The same method was used with the Nano RP2040 to use the UDP over Wifi transport. Once again, I tested the same examples I tested with the Serial transport and most of them worked fine. The only example that did not work was the IMU ML example that uses the IMU to detect an activity and also measure the number of steps taken. It then publishes the two values using two different publishers at different rates. This example worked fine with the Serial transport, but no topics were published when tried with the UDP transport. This could be because of the memory limitations of the Nano RP2040, but I am not sure and I need to investigate this further. For now, I can only conclude that the Nano RP2040 cannot handle more than 1 publisher at a time. The other major observable difference was the lack of connection drops. This confirmed my suspicions that the connection issue was Portenta specific and not something with the micro-ROS SW. I only saw one connection drop in the Reconnection example, which is also where I saw the most connection drops with the Portenta. I did not investigate it further. Fortunately, the reconnection was quick.
Multiserial transport with Portenta and Nano RP2040
Finally, I came across the Multiserial transport type. I only came across it because I found the announcement on ROS Discourse when I was looking for a multicast functionality. I originally wanted to see if I could connect multiple micro-ROS devices to a single agent using UDP over Wifi. As far as I know, this is not yet possible. Multiserial also doesn’t seem to be very common, despite the announcement article nearly a year ago. It is also not mentioned in any of the ROS2/micro-ROS documentation (it can however be found in the micro-xrce-dds documentation). A Multiserial agent can be run using the following command:
$ ros2 run micro_ros_agent micro_ros_agent multiserial --devs "/dev/ttyUSB_PORTENTA /dev/ttyUSB_NANO_RP2040"
/dev/ttyUSB_NANO_RP2040 are the symbolic links that I defined in the Udev rules last week. Now both devices can connect to the same micro-ROS agent. I only tried this using one example - the Portenta and the Nano RP2040 both subscribing to the same topic. I used the Twist Subscriber example from last week on both devices, and using a single message, I was able to switch the LEDs on both devices at the same time.
I also decided to play around with the AKROS robot with its new Teensy 4.1 breakout board and the Cytron motor drivers. This time, I tested the new changes more extensively, with some rough driving and for a longer duration. During these tests, I faced a few brownouts when the motors needed more current than the battery could provide and this caused the robot’s mini-UPS to turn off. These brownouts were noticed during sudden switches in direction, especially during strafing and were only seen when driving roughly at higher speeds. This should normally not happen during autonomous operation because I have limited the acceleration values there, but some recovery scenarios might cause it, and I also wanted to fix the issue during teleoperation.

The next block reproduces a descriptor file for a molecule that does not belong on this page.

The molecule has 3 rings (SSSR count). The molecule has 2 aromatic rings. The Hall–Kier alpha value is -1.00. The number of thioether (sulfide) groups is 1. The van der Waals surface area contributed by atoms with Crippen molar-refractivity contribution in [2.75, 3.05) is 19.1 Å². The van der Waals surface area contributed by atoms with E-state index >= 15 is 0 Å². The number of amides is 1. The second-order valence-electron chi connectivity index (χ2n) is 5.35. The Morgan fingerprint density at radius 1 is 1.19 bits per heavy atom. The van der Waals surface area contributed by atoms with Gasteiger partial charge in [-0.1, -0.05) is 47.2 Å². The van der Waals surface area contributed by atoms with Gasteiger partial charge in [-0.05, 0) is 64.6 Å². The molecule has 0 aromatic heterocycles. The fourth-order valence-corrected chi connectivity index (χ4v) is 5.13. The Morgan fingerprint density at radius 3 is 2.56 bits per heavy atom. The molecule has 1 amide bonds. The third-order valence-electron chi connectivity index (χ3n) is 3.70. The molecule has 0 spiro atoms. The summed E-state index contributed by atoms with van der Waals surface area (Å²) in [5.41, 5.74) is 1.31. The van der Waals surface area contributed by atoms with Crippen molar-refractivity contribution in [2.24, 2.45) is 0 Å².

My first solution was to try and ramp the velocity above a particular threshold (a percentage of the max PWM). In my first attempt at this, I tried ramping up the velocity slowly over a small time period (100 ms). This reduced the frequency of brownouts but they still happened. Additionally, this 100ms delay affected the PID controllers and it resulted in oscillations and weird jerky behavior in some instances. In my second attempt, I reduce this delay to 20 ms, and also reduce the maximum speeds and accelerations of the robot. This solved the brownout issue entirely. These reduced speed limits along with the ramp function also made the robot motion much smoother. The maximum velocity was only reduced by 0.05 m/s, which although visibly slower is not very significant, especially for my studio apartment. And I’m okay with it if it means that my robot won’t die during operation. I however did not test how the navigation stack functioned after changing these motion control parameters. I might need to fine-tune the maximum acceleration values when I eventually test it.
Meanwhile, I also received the matte black acrylic plates that I had ordered more than a week ago. These new plates really make a difference in how the robot looks. Other than that, its not changed functionally, I only removed some of the holes (for zipties and routing wires) that were not used. I also updated the RGB cooling hat script on the Raspberry Pi, and turned off the LEDs after the boot sequence. Now the robot looks much less like a lamp, especially because the indicator LEDs on the motor drivers are covered. The only light the robot emits is from the headlight ‘eyes’, and a faint glow from the translucent body.
For the next week, firstly, I want to visit the office for some 3D printed parts (I expected go last week but was ill). Next, I will to investigate the limitations of the Nano RP2040, and try to answer why the IMU ML example worked with Serial transport and not over WiFi. Finally, I want to try UDP over Ethernet with the Portenta and its breakout board, and the Teensy 4.1 (with the Ethernet kit). If I get the time, I also want to play around with different Multiserial configurations on micro-ROS - such as two publishers, one publisher + one subscriber, service server and client. More updates next weekend…